Rebelo and Végh discuss the optimal time to abandon a fixed exchange rate regime in response to an increase in government spending that renders the peg unsustainable. They consider two variants of an optimization-based first-generation speculative attack model. In the first variant there are fiscal costs of abandoning fixed exchange rates. These costs may represent the bailout of the banking sector, loss of tax revenues, difficulties in refinancing public debt, and so on. The second variant incorporates fiscal reform that makes the peg sustainable and that arrives according to a Poisson process while the exchange rate is fixed. In both cases, for moderate government expenditure shocks it is optimal to abandon the peg when international reserves hit a pre-specified lower bound. When the government expenditure shock is large, it is optimal to abandon the peg as soon as the shock materializes. Surprisingly, immediate abandonment of the peg is also optimal when the fiscal costs of abandoning the peg are large.

Using a new dataset consisting of six years of real-time exchange rate quotations, macroeconomic expectations, and macroeconomic realizations (announcements), Andersen, Bollerslev, Diebold, and Vega characterize the conditional means of U.S. dollar spot exchange rates for Germany, England, Japan, Switzerland, and the Euro. In particular, they show that announcement surprises (that is, divergences between expectations and realizations, or "news") produce conditional mean jumps; hence high-frequency exchange rate dynamics are linked to fundamentals. The details of the linkage are intriguing and include announcement timing, size, and sign effects. The sign effect refers to the fact that the market reacts to news in an asymmetric fashion: bad news has greater impact than good news, which the authors relate to recent theoretical work on information processing and price discovery.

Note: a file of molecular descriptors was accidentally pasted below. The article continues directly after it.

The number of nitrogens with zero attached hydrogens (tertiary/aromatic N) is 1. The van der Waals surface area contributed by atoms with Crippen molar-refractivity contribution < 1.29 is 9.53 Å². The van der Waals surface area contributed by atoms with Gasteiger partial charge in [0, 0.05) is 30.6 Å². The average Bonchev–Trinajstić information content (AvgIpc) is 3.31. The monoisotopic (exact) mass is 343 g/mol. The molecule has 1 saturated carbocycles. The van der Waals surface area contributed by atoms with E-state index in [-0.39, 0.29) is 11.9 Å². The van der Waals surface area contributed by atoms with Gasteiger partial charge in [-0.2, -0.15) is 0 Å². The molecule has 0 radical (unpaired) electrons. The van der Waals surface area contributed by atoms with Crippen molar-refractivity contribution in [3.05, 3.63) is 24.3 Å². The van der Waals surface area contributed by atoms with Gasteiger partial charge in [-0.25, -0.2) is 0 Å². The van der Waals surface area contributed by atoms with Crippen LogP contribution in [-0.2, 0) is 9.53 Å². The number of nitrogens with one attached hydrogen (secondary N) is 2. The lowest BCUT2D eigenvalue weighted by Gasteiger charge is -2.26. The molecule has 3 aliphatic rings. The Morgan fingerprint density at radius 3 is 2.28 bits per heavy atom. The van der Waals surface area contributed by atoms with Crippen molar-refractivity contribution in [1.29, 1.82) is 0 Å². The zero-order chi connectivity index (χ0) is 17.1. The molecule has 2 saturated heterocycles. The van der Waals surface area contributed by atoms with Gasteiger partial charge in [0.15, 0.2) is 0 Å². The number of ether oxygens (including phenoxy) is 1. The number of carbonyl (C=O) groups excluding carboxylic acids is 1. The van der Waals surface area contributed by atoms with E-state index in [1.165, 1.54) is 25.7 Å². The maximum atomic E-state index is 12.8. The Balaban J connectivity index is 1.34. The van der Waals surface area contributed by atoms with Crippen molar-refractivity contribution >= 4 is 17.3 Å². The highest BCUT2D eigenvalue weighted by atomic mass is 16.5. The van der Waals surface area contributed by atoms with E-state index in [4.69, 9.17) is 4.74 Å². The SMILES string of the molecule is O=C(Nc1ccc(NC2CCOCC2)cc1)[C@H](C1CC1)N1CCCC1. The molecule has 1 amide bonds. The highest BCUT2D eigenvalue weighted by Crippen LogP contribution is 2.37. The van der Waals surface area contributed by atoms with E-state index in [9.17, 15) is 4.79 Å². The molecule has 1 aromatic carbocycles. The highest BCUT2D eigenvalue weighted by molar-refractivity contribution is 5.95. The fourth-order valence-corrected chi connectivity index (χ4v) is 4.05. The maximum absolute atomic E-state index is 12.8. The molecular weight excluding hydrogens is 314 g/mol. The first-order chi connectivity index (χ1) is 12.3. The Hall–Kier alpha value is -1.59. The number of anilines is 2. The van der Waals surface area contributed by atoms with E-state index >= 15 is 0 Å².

Exchange rates depreciate by the difference between the domestic and foreign growth in marginal utility. Exchange rates vary a lot, as much as 10 percent per year. However, equity premiums imply that marginal utility growth varies much more, by at least 50 percent per year. This means that marginal utility growth must be highly correlated across countries: international risksharing is better than you think. Conversely, if risk really is not shared internationally, then exchange rates should vary more than they do: exchange rates are much too smooth. Brandt, Cochrane, and Santa-Clara calculate an index of international risksharing that formalizes this intuition in the context of both complete and incomplete capital markets. Their results suggest that risksharing is indeed very high across several pairs of countries.

Evidence on international capital flows suggests that foreign direct investment (FDI) is less volatile than other financial flows. To explain this finding, Albuquerque models international capital flows under the assumptions of imperfect enforcement of contracts and inalienability of FDI. Imperfect enforcement of contracts leads to endogenous financing constraints and the pricing of default risk. Inalienability implies that it is not as advantageous to expropriate FDI relative to other flows. These features combine to give a risksharing advantage of FDI over other capital flows. This risksharing advantage translates into a lower default premium on FDI and a smaller response to changes in a country's financing constraint. The model produces the new implication that financially constrained countries borrow relatively more through FDI. Using several creditworthiness and country risk ratings to measure financial constraints, the author presents supporting evidence of the model.